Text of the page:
It could be worse, I could be stuck and starving in the snow up on the Donner Pass. If I had been born as I am in that time period, I wouldn’t even have lived long enough to be a miserable transgendered alcoholic with a mood disorder, I would have died of the ear infections I had as a child. Nothing like a little history to put your life into context and lighten things up 🙂 I went up the mountain hoping my songwriting would magically reappear, and I came back down with the insight that it is a craft I must re-cultivate. I suppose one’s work cant always be easy and sublime, and a greater degree of fulfillment may lie in its use to the world beyond the worker. It’s time to roll up my sleeves.


8 thoughts on “If it is to be

  1. That world of embellished memories and projections is one that I think so many artists live in. It’s the world that allows you to mourn endlessly, stay stuck without recourse, miss people who are right in front of you, and treat yourself badly as material to work with. But those places aren’t real, that’s the thng. Those places make creativity flow but they are sad, dark places. I feel myself less creative now than when I was younger but I also feel less dark and more present. Maybe that’s the trade, learning to be creative and write without needing to dip yourself into the blackness of addiction (or for me, self-questioning and what ifs). I have always loved my songwriting friends and their ability to create a song out of a moment or a feeling, but I would give those songs back to see their faces happy and healthy and not always looking backwards. I love you. I know I’ll see your face some day. As you told me a long time ago, dont you ever look down.

  2. Thank you Joe. Keeping the feelings alive and awake helps others do the same. Sharing them, ditto.
    Don’t forget to keep breathing. It’s the secret to long life.

  3. (((((Joe))))) I’m sorry for your loss and mourn with you. It may take a while, but it will come back. Songwriting is in your heart and soul. You need not fear, but only be patient as you heal. And you are healing. Don’t give up now. ❤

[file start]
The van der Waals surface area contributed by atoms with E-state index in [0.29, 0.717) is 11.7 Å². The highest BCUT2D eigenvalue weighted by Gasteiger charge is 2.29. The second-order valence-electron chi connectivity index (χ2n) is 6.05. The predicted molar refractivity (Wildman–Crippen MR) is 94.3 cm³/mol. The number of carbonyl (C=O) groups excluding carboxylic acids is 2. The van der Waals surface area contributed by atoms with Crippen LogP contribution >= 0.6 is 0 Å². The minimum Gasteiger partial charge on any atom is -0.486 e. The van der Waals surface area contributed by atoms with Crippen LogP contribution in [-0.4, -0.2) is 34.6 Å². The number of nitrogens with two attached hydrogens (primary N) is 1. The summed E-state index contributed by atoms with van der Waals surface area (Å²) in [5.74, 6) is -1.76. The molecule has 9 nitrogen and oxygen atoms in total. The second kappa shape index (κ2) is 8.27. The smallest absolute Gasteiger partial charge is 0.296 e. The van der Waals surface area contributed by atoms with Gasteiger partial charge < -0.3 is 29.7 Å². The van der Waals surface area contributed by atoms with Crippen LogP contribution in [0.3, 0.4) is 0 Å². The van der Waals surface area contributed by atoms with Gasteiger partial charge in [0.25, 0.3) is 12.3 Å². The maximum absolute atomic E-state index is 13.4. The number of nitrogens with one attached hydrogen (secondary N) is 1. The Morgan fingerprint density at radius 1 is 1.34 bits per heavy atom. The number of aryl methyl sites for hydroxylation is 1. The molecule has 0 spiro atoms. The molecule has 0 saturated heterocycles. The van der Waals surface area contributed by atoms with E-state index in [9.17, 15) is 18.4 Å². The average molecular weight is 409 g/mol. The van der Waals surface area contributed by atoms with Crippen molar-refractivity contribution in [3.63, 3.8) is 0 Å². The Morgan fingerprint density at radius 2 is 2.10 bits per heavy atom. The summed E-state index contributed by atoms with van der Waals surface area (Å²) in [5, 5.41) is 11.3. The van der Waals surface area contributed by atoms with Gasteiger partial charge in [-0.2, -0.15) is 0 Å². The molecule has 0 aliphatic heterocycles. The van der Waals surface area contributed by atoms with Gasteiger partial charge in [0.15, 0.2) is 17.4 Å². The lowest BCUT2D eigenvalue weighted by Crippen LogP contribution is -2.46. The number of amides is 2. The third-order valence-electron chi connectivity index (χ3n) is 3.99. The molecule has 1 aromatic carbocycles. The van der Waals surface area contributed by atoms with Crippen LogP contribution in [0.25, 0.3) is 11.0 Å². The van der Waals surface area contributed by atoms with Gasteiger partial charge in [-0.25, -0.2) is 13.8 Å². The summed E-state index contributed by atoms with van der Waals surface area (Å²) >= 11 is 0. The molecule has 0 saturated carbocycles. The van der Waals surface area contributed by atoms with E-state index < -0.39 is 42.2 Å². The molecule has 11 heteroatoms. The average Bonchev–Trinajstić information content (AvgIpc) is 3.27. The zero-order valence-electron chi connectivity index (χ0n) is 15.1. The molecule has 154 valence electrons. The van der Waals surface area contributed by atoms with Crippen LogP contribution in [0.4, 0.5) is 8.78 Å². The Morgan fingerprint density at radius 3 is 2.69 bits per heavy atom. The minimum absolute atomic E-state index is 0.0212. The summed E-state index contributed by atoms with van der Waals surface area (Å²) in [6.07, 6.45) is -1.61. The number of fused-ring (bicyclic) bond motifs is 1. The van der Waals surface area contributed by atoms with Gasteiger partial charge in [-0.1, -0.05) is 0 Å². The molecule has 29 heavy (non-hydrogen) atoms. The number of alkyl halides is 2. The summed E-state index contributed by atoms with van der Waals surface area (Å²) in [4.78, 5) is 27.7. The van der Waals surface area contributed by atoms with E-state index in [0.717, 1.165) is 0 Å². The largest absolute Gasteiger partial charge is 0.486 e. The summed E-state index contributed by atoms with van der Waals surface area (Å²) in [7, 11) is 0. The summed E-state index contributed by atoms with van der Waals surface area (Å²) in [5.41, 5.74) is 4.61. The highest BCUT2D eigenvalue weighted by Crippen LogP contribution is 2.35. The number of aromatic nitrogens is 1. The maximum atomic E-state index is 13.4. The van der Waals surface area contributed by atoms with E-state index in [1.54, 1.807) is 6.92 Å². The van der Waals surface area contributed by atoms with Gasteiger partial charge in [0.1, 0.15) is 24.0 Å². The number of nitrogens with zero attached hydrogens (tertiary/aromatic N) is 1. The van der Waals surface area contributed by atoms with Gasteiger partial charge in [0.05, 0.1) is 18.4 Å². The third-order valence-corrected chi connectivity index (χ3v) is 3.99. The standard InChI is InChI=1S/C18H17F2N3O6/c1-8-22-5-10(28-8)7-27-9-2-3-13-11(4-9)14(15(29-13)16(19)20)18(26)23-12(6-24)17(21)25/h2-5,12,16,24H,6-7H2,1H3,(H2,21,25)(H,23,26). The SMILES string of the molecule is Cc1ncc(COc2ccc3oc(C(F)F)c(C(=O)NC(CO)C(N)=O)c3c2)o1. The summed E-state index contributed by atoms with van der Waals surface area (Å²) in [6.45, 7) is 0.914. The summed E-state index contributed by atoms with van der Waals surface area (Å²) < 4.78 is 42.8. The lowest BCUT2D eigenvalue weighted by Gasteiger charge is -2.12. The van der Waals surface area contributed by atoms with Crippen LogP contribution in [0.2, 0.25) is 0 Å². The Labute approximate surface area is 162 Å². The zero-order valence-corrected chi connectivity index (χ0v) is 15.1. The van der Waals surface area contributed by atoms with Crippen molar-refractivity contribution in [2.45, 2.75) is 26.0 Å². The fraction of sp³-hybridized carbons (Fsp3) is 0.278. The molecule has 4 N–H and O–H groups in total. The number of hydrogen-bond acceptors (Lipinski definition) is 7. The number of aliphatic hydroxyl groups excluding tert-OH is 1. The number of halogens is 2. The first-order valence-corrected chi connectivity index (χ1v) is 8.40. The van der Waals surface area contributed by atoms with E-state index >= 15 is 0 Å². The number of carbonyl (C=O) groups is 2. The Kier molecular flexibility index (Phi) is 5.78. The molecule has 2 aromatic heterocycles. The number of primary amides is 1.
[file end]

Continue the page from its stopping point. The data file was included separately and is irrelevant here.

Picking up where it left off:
4. Well sir, you happen to be one of the nicest transgendered alchoholics with a mood disorder it’s ever been my privilege to know. I suspect that ol’ hound-dog will be back sniffing at the porch door soon enough. Things like that don’t go away, they just get misplaced sometimes when our faith in the universe slips a bit. I’ll tell you this much – If you and I ever found ourselves trapped in a snowy mountain pass, I’d share my BBQ’d frontiersman with you.

    Peace my brother, and lots of love.

  5. As someone who’s lived a little longer than you, I can tell you that dog’ll be back! You are an incredibly gifted writer as well as specifically a songwriter, and I believe the Muse (or the Dog, if you will – and you do know what that spells backwards) is giving you the time and space to find new and different ways to express yourself. This blog is amazing, and I look forward to each installment because your insights and observations are so very keen. Just keep putting one foot in front of the other, and before you know it, you will find that you have gone somewhere, whether you knew where you were going when you set out or not. You might have a book (or several) in you. Just let yourself be who and how you are, and know that you are much loved. It takes courage to be a transgendered alcoholic with a mood disorder and to tell people about it!

    1. OK, now I have to tell my favorite joke. Did you hear about the dyslexic, agnostic insomniac? He stayed up all night wondering if there really is a Dog. ;o) ;o) ;o) You gotta smile once in a while. :o)